2

4 year-old-son speaks while using loudspeaker option in phone and in video call.But If I give mobile phone in his hand he just keeps it in his ear for just 5 to 10 seconds and gives back to me.If I ask what they are speaking he tells me what they speaking to him but he is not replying to them.If I hold the phone in his ear he just carries on his work like playing.He is not interested in talking on phones he pushes the phone or if I give it to him he puts it on bed in my absence in that room or gives back to me.If I force to talk he just repeats what I am telling in low volume.How to make him answering others through phone?

  • 2
    This is quite normal at that age. Just use the speaker phone. Also, video calls may be best for kids since they can see the other person. – user61034 May 2 at 20:44
  • 1
    @user61034 Reads like an “answer in comments” to me. – Stephie May 2 at 22:03
  • My father in law asks me "even small children than him ,he refers some name of children he knows talks in phone,why he is not talking?"Whether this behaviour will go when he grows up @user61034 – Nilah May 3 at 2:11
  • 2
    @Nilah Honestly that comment tells me that your father in law may be part of the concern here; he should understand that not all kids are the same, and saying that "[other kid] does this, why doesn't [our kid] do this" is never useful. – Joe May 3 at 22:05
5

With loudspeakers on, talking on the phone is just normal conversation, with the exception that you don't see the person you're talking to, comparable to talking to someone in another room.

Without loudspeakers, talking into a device and hearing a voice in another end of it is very superficial. That's something you have to get used to.

Getting silent in this situation is no different from how most adults stiffen up and act differently when they are aware somebody is filming them.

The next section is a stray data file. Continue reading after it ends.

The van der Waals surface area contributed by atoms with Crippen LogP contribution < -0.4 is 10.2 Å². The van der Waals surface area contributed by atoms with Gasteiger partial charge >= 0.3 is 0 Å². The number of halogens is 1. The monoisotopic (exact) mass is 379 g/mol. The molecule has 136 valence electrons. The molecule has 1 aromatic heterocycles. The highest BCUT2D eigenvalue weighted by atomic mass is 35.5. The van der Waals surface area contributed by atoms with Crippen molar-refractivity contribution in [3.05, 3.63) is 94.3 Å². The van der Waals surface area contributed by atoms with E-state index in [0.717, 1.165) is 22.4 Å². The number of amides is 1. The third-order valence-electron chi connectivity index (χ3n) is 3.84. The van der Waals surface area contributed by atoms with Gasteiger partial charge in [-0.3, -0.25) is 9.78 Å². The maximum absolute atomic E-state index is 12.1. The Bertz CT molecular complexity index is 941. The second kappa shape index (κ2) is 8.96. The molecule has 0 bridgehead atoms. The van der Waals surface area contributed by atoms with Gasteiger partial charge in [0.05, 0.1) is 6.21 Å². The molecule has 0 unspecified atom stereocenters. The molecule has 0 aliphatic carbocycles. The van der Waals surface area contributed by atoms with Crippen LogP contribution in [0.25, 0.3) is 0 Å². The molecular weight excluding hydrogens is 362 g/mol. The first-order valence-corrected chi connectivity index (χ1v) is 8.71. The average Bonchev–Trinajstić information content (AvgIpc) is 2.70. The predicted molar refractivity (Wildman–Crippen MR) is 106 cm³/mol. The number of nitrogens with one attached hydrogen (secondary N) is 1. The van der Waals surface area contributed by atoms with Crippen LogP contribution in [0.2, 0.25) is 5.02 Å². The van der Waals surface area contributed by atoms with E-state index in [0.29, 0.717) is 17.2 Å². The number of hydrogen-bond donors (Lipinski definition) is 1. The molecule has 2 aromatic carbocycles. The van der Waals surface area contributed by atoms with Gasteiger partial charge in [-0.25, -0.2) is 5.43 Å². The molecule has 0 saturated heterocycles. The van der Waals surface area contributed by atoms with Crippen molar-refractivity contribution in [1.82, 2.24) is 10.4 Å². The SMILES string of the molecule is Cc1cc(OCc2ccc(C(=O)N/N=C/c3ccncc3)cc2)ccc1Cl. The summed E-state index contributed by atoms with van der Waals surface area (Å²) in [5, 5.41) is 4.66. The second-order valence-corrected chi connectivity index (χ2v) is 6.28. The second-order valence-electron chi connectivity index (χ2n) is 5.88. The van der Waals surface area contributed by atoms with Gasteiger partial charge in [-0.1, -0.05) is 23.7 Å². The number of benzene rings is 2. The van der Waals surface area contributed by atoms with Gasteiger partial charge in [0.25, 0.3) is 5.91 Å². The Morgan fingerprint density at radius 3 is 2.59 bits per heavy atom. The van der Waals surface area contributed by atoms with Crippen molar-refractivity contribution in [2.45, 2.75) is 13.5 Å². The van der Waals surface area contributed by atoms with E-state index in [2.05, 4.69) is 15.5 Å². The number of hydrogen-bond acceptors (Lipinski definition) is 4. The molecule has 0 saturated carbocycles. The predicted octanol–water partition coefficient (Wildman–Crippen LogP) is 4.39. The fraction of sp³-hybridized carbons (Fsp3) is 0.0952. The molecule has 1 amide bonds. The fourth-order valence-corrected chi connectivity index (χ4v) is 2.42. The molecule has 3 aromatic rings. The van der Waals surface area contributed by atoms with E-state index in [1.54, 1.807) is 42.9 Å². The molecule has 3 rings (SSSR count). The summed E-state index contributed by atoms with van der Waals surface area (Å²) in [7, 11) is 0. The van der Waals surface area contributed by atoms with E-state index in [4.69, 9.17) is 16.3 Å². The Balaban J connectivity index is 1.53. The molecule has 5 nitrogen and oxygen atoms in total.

Speaking on a phone, however, is so prevalent that the kid quite certainly will get used to it and the behaviour will seem natural. I predict this'll pass, and until it does, I see nothing strange in it. I wouldn't take the fact that some other kids may not have such barriers as a concern.

| improve this answer | |
2

As @dxh pointed out, it needs some getting used to. Some things that may help:

  1. Video call, if not, speaker phone.
  2. A parent providing the conversation prompts. A hypothetical from my house:
    Parent: Lets talk to grandpa about this new toy...
    Kid: hmmmm....
    Parent: How do you play with it...
    Kid: hhmmmm....runs away Parent: (chase the kid...) How tall did you stack up these blocks?
    Kid: It went higher than the table... and then the car flew over it ...
    Grandparent: Was it taller than you....
    Kid: Yeah! And the car zoomed like this ... (runs away...)

This needs a lot of getting used to. They need to be in the habit of talking to that person.

Also, when then talk it may not last more than a minute or so. Kids have so many things to do!

It also depends on the other person. Its easier if the grandparent talks about things that are of interest to the kid. Most of the time open ended questions - what did you do today kinds - will not work.

Even if the kid talks one day, they might not talk at all the next day. The emphasis then has to be on being polite - Hi, How are you, I am fine, Bye - level of conversation. Since the kid is only 4, the conversation can be limited to Hi - Bye.

Comparing to other kids is not useful at all. Some kids talk a lot. Some kids do not talk much. Some kids talk in different situations. If there are any developmental converns please bring it up with the child's pediatrician.

| improve this answer | |

Your Answer

By clicking “Post Your Answer”, you agree to our terms of service, privacy policy and cookie policy

Not the answer you're looking for? Browse other questions tagged or ask your own question.